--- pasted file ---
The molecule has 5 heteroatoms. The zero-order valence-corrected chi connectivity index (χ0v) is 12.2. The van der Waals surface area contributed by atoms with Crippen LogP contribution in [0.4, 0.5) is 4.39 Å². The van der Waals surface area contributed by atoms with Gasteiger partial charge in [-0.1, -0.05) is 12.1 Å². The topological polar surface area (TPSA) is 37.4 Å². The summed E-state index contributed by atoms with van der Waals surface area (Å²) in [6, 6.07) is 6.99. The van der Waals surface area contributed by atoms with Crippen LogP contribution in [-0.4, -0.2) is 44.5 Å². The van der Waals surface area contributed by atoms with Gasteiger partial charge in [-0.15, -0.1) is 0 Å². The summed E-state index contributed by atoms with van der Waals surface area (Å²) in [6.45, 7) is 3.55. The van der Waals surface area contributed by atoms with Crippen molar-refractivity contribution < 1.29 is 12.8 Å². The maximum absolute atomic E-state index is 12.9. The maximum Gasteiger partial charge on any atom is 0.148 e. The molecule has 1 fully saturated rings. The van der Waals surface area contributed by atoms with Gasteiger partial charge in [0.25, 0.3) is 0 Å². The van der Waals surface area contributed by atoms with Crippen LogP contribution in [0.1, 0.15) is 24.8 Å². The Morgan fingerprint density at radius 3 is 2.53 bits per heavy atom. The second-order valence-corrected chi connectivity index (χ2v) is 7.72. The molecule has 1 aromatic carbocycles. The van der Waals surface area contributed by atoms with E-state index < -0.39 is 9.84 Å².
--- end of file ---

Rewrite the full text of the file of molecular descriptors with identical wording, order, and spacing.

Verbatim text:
The molecule has 5 heteroatoms. The zero-order valence-corrected chi connectivity index (χ0v) is 12.2. The van der Waals surface area contributed by atoms with Crippen LogP contribution in [0.4, 0.5) is 4.39 Å². The van der Waals surface area contributed by atoms with Gasteiger partial charge in [-0.1, -0.05) is 12.1 Å². The topological polar surface area (TPSA) is 37.4 Å². The summed E-state index contributed by atoms with van der Waals surface area (Å²) in [6, 6.07) is 6.99. The van der Waals surface area contributed by atoms with Crippen LogP contribution in [-0.4, -0.2) is 44.5 Å². The van der Waals surface area contributed by atoms with Gasteiger partial charge in [-0.15, -0.1) is 0 Å². The summed E-state index contributed by atoms with van der Waals surface area (Å²) in [6.45, 7) is 3.55. The van der Waals surface area contributed by atoms with Crippen molar-refractivity contribution < 1.29 is 12.8 Å². The maximum absolute atomic E-state index is 12.9. The maximum Gasteiger partial charge on any atom is 0.148 e. The molecule has 1 fully saturated rings. The van der Waals surface area contributed by atoms with Gasteiger partial charge in [0.25, 0.3) is 0 Å². The van der Waals surface area contributed by atoms with Crippen LogP contribution in [0.1, 0.15) is 24.8 Å². The Morgan fingerprint density at radius 3 is 2.53 bits per heavy atom. The second-order valence-corrected chi connectivity index (χ2v) is 7.72. The molecule has 1 aromatic carbocycles. The van der Waals surface area contributed by atoms with E-state index < -0.39 is 9.84 Å².